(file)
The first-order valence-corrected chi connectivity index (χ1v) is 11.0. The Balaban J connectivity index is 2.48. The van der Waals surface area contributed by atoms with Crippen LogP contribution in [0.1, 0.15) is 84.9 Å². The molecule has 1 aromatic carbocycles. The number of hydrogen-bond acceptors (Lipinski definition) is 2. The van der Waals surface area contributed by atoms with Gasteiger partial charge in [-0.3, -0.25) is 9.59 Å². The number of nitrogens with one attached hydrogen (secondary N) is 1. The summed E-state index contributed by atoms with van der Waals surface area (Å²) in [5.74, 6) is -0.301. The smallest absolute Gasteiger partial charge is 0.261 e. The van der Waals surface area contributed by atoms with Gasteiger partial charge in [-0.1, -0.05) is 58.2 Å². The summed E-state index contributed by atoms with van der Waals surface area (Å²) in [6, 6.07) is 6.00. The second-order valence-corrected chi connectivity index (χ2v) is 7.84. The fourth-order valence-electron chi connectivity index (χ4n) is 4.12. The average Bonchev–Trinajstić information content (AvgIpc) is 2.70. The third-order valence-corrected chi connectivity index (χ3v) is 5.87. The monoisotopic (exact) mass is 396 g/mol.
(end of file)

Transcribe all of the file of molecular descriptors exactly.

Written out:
The first-order valence-corrected chi connectivity index (χ1v) is 11.0. The Balaban J connectivity index is 2.48. The van der Waals surface area contributed by atoms with Crippen LogP contribution in [0.1, 0.15) is 84.9 Å². The molecule has 1 aromatic carbocycles. The number of hydrogen-bond acceptors (Lipinski definition) is 2. The van der Waals surface area contributed by atoms with Gasteiger partial charge in [-0.3, -0.25) is 9.59 Å². The number of nitrogens with one attached hydrogen (secondary N) is 1. The summed E-state index contributed by atoms with van der Waals surface area (Å²) in [5.74, 6) is -0.301. The smallest absolute Gasteiger partial charge is 0.261 e. The van der Waals surface area contributed by atoms with Gasteiger partial charge in [-0.1, -0.05) is 58.2 Å². The summed E-state index contributed by atoms with van der Waals surface area (Å²) in [6, 6.07) is 6.00. The second-order valence-corrected chi connectivity index (χ2v) is 7.84. The fourth-order valence-electron chi connectivity index (χ4n) is 4.12. The average Bonchev–Trinajstić information content (AvgIpc) is 2.70. The third-order valence-corrected chi connectivity index (χ3v) is 5.87. The monoisotopic (exact) mass is 396 g/mol.